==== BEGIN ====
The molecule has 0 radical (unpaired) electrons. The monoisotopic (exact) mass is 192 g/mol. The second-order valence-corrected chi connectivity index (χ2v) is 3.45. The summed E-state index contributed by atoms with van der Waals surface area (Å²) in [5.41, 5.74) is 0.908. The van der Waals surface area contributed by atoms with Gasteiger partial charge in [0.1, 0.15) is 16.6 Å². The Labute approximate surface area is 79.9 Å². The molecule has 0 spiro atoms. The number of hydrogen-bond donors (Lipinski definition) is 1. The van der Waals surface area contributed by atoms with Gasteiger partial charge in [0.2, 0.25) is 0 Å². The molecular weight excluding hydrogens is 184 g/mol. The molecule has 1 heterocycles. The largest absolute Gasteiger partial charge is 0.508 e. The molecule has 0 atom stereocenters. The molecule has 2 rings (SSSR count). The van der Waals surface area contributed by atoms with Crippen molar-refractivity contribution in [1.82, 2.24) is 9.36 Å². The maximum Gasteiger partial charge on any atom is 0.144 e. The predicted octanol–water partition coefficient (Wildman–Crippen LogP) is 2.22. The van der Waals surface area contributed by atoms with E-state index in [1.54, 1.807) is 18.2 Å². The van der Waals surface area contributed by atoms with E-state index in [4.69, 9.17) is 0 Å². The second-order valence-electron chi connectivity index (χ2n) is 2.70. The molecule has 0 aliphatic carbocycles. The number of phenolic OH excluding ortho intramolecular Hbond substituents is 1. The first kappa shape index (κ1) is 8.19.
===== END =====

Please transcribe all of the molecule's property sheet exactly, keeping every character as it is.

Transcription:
The molecule has 0 radical (unpaired) electrons. The monoisotopic (exact) mass is 192 g/mol. The second-order valence-corrected chi connectivity index (χ2v) is 3.45. The summed E-state index contributed by atoms with van der Waals surface area (Å²) in [5.41, 5.74) is 0.908. The van der Waals surface area contributed by atoms with Gasteiger partial charge in [0.1, 0.15) is 16.6 Å². The Labute approximate surface area is 79.9 Å². The molecule has 0 spiro atoms. The number of hydrogen-bond donors (Lipinski definition) is 1. The van der Waals surface area contributed by atoms with Gasteiger partial charge in [0.2, 0.25) is 0 Å². The molecular weight excluding hydrogens is 184 g/mol. The molecule has 1 heterocycles. The largest absolute Gasteiger partial charge is 0.508 e. The molecule has 0 atom stereocenters. The molecule has 2 rings (SSSR count). The van der Waals surface area contributed by atoms with Crippen molar-refractivity contribution in [1.82, 2.24) is 9.36 Å². The maximum Gasteiger partial charge on any atom is 0.144 e. The predicted octanol–water partition coefficient (Wildman–Crippen LogP) is 2.22. The van der Waals surface area contributed by atoms with E-state index in [1.54, 1.807) is 18.2 Å². The van der Waals surface area contributed by atoms with E-state index in [4.69, 9.17) is 0 Å². The second-order valence-electron chi connectivity index (χ2n) is 2.70. The molecule has 0 aliphatic carbocycles. The number of phenolic OH excluding ortho intramolecular Hbond substituents is 1. The first kappa shape index (κ1) is 8.19.